The modern world is full of technology, and also with anxiety about technology. We worry about robot uprisings and artificial intelligence taking over, and we contemplate what it would mean for a computer to be conscious or truly human. It should probably come as no surprise that these ideas aren’t new to modern society — they go way back, at least to the stories and mythologies of ancient Greece. Today’s guest, Adrienne Mayor, is a folklorist and historian of science, whose recent work has been on robots and artificial humans in ancient mythology. From the bronze warrior Talos to the evil fembot Pandora, mythology is rife with stories of artificial beings. It’s both fun and useful to think about our contemporary concerns in light of these ancient tales.
Adrienne Mayor is a Research Scholar Classics and History and Philosophy of Science at Stanford University. She is also a Berggruen Fellow at Stanford’s Center for Advanced Study in the Behavioral Sciences. Her work has encompasses fossil traditions in classical antiquity and Native America, the origins of biological weapons, and the historical precursors of the stories of Amazon warriors. In 2009 she was a finalist for the National Book Award.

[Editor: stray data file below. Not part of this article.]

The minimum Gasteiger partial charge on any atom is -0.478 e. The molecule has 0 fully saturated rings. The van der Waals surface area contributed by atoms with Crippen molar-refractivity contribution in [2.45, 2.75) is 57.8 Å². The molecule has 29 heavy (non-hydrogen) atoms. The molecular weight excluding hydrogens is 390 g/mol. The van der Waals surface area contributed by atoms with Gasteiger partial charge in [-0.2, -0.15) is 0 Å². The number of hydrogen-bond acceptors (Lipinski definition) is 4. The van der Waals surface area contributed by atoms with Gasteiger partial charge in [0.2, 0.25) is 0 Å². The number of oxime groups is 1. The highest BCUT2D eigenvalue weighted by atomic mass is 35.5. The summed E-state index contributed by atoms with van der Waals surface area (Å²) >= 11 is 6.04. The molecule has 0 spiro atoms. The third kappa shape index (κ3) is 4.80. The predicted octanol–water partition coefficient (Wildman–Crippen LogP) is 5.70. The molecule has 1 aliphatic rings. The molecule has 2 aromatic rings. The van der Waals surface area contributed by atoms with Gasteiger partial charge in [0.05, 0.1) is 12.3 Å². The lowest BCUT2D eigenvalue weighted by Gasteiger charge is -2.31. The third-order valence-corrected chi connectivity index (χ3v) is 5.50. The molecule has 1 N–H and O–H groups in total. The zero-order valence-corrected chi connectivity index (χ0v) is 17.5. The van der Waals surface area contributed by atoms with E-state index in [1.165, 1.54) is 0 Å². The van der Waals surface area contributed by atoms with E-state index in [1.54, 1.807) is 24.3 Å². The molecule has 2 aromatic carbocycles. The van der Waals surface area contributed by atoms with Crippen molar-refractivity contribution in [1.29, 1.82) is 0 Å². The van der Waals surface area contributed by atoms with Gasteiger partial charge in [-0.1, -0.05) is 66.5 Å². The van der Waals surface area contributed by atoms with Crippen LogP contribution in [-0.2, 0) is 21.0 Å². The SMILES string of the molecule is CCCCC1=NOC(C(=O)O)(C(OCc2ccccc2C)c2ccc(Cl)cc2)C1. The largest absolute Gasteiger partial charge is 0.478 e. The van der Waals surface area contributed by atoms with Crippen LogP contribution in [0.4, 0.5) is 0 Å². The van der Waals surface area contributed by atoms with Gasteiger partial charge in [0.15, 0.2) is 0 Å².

I’d never considered it before, but I’m curious if the idea of the bolt on Talos’ leg bears any influence on the bolts frequently seen on Frankenstein’s monster? Naturally they would seem to be there as a means of charging or animating him, but did they have an powers beyond that? Or was he, once jump-started, to run indefinitely? Bryan Alexander recently called out his diet (of apples and nuts), so presumably once he was brought to life, he was able to live the same way as a human.
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bronze bolts and their placement on both Talos and Frankenstein’s monster confirm their techne-nature, combining technology and biology.
The location of the bolts is significant:
ankle and jugular
Both sites crucial to life #GodsandRobots
Of course, now I’m curious if there are references in classical literature to the importance of ankles besides those of Talos and the famous anatomical weakness of Achilles?
There were also the winged sandals (Latin talaria, which have a seemingly close lexical relationship to the name Talos) of Hermes.
I suspect it’s also not surprising that we call the anklebone the talus either.
classical scholars have pondered the weakness of feet and ankles in ancient Greek myth: Oedipus, Achilles, Hephaestus, Talos. . .
Now I’m curious about references to the importance of ankles besides those of Talos & Achilles? There were also the winged sandals (Latin talaria, which have a seemingly close lexical relationship to the name Talos) of Hermes.